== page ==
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Ballad of Bibhutibhushan’s last abode beckons

A dedicated group wants to develop Gouri Kunja in ghatshila into a tourist draw
Gouri Kunja in Ghatshila.
Gouri Kunja in Ghatshila.
Telegraph picture

Antara Bose   |   Jamshedpur   |   Published 06.02.20, 06:53 PM

For many book lovers, Pather Panchali, featuring the inimitable sibling duo Apu and Durga, is one of the most treasured memories from childhood, something to be savoured again and again. And for movie buffs across the world, Satyajit Ray’s Apu trilogy, based on the book, remains one of the most timeless portrayals on reel of the human condition.

Many in Kolhan know that Pather Panchali’s author Bibhutibhushan Bandyopadhyay — who also wrote Chander Pahar and Icchamati, among other acclaimed works — lived for years in Ghatshila till his death in 1950. Bibhutibhushan, one of the most prominent writers of the post-Tagore era in Bengali literature, was famous for prose that often extolled nature.

Now, a group of literature lovers in Ghatshila wants to Gouri Kunja, Bibhutibhushan’s residence where he incidentally also wrote Pather Panchali, as a tourist spot to make its heritage more widely known.

The Gouri Kunja Unnayan Samiti, formed in 2007 with members from other local clubs such as Sanskriti Sansad at Dahigora, Evening Club at Babuline, Netaji Pathagan at Moubhandar, Bibhuti Smriti Sansad at College Road and Kasida Athletic Club, has been contributing both money and ideas to sustain Bibhutibhushan’s legacy.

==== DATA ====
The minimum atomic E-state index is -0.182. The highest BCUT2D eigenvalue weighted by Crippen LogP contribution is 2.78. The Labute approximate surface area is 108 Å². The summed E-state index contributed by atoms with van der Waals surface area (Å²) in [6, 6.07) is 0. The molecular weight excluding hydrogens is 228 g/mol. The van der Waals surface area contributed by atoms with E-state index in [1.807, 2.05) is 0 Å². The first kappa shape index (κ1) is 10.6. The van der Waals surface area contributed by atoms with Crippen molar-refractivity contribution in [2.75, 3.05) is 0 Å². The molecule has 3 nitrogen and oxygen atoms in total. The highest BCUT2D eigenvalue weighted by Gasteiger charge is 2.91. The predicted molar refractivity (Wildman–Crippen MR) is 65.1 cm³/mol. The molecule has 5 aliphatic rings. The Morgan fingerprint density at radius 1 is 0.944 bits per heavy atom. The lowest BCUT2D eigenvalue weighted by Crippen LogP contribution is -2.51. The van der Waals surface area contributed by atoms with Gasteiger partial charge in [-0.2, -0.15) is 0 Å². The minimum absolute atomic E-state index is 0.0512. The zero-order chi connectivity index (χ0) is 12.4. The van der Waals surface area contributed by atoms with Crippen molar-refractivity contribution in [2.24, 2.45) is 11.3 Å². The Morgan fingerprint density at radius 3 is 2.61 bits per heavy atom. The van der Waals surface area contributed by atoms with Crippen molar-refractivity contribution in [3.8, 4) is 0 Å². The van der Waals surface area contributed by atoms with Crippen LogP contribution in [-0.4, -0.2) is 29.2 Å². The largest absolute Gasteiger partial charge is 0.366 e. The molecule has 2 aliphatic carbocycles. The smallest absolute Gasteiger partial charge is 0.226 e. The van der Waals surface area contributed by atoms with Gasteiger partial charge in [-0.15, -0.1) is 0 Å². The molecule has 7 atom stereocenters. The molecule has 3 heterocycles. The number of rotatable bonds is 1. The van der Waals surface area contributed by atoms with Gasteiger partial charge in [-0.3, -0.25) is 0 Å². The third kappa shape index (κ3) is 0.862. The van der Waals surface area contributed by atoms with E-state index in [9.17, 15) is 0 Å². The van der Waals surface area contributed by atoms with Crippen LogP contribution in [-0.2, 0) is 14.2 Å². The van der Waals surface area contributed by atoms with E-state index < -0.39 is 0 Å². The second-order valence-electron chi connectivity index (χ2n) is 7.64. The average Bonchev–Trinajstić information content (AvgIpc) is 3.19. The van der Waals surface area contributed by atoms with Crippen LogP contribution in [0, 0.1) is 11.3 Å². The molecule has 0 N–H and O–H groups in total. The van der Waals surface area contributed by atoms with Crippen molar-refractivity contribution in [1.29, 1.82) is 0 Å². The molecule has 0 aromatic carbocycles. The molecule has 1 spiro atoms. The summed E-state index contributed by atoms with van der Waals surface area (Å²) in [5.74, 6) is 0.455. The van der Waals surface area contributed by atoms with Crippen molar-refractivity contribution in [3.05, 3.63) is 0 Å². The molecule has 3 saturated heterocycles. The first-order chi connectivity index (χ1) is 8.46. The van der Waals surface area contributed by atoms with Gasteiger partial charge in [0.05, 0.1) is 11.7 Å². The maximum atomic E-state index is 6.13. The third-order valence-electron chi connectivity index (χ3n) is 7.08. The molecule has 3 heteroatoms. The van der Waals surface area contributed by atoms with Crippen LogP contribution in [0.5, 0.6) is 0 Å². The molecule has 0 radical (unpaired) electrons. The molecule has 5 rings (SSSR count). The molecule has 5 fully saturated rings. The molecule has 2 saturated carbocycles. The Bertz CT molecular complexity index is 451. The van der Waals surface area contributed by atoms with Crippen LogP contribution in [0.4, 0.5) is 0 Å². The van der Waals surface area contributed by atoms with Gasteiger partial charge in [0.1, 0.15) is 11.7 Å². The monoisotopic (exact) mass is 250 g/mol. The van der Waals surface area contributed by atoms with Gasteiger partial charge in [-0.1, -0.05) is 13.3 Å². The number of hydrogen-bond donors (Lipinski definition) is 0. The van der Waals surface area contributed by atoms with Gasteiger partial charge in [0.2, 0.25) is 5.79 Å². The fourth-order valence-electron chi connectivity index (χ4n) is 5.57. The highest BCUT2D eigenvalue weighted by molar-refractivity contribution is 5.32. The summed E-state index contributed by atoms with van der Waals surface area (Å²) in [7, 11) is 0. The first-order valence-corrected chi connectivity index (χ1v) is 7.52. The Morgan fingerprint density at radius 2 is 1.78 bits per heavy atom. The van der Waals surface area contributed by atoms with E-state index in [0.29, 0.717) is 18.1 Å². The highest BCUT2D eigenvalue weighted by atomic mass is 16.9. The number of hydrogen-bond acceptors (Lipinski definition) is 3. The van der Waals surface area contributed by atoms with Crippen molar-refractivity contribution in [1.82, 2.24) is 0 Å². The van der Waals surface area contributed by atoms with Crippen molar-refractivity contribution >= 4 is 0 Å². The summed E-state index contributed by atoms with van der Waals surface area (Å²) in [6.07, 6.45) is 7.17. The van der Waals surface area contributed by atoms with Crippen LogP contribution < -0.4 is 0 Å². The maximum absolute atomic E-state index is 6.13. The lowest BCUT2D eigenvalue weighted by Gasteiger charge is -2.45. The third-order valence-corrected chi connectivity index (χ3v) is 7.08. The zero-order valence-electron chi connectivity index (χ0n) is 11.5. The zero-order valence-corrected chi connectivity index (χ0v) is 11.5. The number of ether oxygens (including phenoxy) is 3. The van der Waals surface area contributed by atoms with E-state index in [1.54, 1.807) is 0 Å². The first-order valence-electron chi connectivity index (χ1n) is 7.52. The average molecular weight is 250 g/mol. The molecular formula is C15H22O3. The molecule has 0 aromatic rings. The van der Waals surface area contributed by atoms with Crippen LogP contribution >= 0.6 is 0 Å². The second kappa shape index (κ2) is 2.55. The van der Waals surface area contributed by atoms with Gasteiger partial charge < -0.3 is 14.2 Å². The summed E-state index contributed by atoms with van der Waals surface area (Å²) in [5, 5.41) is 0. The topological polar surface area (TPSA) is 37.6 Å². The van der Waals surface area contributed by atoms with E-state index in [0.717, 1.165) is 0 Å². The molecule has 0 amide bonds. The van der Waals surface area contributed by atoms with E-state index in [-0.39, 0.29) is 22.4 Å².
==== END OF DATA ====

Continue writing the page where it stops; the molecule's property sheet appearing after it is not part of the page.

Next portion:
For most Bengali tourists who come to Ghatshila, Gouri Kunja, named after Bibhutibhushan’s first wife who died of cholera a year into their marriage, is a prime attraction.

Till 2008, Gouri Kunja was in a dilapidated state. It was then that the local social workers got together to seek a no-objection certificate from Bibhutibhushan’s descendants to restore it with help from then Ghatshila MLA Pradeep Balmuchu.

To maintain activities at the venue, Gouri Kunja Unnayan Samiti president Tapas Chatterjee started running a weekly Bengali class called Apur Pathshala (literally, Apu’s school) for about 100 local kids on Sundays.

Important dates such as Bibhutibhushan 's birth anniversary, September 12, and death anniversary, November, 1 are observed at the venue. “But there is a lot to be done,” said Chatterjee. “In fact, we have started selling small mementoes such as key rings and printed pictures of the house that lovers of Bibhutibhushan (Bandyopadhyay)’s writings can take with them as keepsakes. Forty per cent of Ghatshila’s income is dependant on tourism. We want Gouri Kunja to play a bigger role in attracting tourists.”

Chatterjee added that Gouri Kunja had some of Bibhutibhushan’s belongings including his dhoti-kurta and medals. The committee aims to decorate the walls with pyatkar paintings on key aspects of the author’s life.

“The maintenance of the house takes around Rs 7,000 a month which includes a caretaker, water and electricity bills.,” Chatterjee said. “We have not charged tourists because we might run into controversy. However, we do need funds to maintain and fulfil our plans to promote Gouri Kunja as a tourist hub. Any help is welcome.”

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